Chenyu Zuo, TU München: Mining traffic information from social media data

Social media has become prevalent in the last decade. People publish various topics, for instance food, work, traveling, sports, health, on a variety of social media platforms on a daily basis, which reflect a wide range of socioeconomic phenomena and human behaviors. The rich social media data can also be used for traffic information extraction and analysing. For example, where and when do people complain about public transport services? How is traffic congestion related to traffic accidents? Which kinds of people activities are related to traffics. Ming such information is very interesting and challenging. In this talk, we hope to provide you solutions for events extraction from textual data and innovative ways of geo-data analysing.

 

 

 

Jan Wilkening, Esri Deutschland: R for GeoGeeks - The Interface between R and GIS

Interesting things happen at the interface of GIS and the popular scripting language R: GIS users can profit from the broad range of publicly available R scripts, while R users can profit from the power of user-friendly GIS. This talk shows GIS users what R is and how they can use it for their daily work. For those more familiar with R, the talk will also highlight how R users can enhance their R routines with GIS.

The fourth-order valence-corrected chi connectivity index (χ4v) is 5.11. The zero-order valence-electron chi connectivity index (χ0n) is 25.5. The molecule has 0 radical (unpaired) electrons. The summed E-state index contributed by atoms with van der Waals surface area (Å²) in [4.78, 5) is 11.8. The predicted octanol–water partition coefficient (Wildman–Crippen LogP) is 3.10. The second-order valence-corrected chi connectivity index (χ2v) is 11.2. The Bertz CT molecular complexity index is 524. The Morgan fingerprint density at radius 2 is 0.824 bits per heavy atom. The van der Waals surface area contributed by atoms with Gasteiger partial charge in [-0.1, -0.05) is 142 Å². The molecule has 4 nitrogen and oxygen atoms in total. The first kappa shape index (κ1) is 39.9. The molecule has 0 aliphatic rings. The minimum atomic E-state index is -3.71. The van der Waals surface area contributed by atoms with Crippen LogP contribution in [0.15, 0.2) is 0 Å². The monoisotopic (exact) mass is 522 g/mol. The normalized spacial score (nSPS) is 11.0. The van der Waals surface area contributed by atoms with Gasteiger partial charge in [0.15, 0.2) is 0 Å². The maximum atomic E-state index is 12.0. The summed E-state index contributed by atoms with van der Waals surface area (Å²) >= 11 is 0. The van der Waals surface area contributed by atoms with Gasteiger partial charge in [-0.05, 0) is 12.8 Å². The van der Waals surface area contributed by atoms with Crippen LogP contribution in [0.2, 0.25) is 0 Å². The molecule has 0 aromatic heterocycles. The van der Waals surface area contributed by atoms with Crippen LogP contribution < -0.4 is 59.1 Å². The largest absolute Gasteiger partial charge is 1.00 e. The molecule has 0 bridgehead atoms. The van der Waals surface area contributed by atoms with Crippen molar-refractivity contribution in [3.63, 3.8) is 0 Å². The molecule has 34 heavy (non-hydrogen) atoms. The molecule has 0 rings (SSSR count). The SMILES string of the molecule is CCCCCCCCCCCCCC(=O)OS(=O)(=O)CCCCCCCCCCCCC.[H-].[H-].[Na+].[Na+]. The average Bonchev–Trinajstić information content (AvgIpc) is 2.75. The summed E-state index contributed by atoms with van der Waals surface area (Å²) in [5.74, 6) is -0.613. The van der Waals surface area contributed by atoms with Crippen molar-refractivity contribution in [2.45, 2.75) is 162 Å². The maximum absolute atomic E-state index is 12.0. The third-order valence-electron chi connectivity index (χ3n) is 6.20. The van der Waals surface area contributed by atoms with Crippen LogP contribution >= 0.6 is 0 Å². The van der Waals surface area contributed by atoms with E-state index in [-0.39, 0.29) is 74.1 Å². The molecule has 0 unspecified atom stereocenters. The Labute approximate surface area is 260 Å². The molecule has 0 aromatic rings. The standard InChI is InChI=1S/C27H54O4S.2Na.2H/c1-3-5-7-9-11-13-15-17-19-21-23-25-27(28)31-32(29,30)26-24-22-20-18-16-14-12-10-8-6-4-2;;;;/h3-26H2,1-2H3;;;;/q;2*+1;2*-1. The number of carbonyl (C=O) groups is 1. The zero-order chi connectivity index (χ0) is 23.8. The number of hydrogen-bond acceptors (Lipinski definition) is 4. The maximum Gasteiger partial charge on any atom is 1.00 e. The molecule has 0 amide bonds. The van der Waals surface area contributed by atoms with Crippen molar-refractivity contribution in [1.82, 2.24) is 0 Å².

Alexander Erbe, Esri Deutschland:The ArcGIS Python API

The powerful ArcGIS API for Python lets you script and automate tasks in ArcGIS using a Pythonic library. With the Python API, you can streamline data analysis, content management and web GIS administration. This lecture will give you a brief overview of the possibilities based on some practical examples, e.g. the convert of OSM data using the OSM API to ArcGIS feature services.

 

 

 

Enjoy your christmas break! 

Alex and Lars

 

 

Geo DevelopersPythonGIS Developers Alexander Erbe Esri Deutschland-Schweiz Partner Community

Wherever many people come together, challenges arise. Both in outdoor areas, but especially within buildings, it can quickly "bump" somewhere. This is not uncommon in major events such as concerts or sporting events with several thousand visitors. But even with a few hundred people, the single toilet can be crowded before, or provide a lecture room not enough space for all participants.

 

Would not it be nice to be able to see live on a map of the building, how crowded a specific place is, if there is still space available, and whether it is worth taking the road at all?

And would not it be nice for the organizer to always have an up-to-date overview of the utilization of individual areas of the building during the event, and perhaps proactively avoid bottlenecks?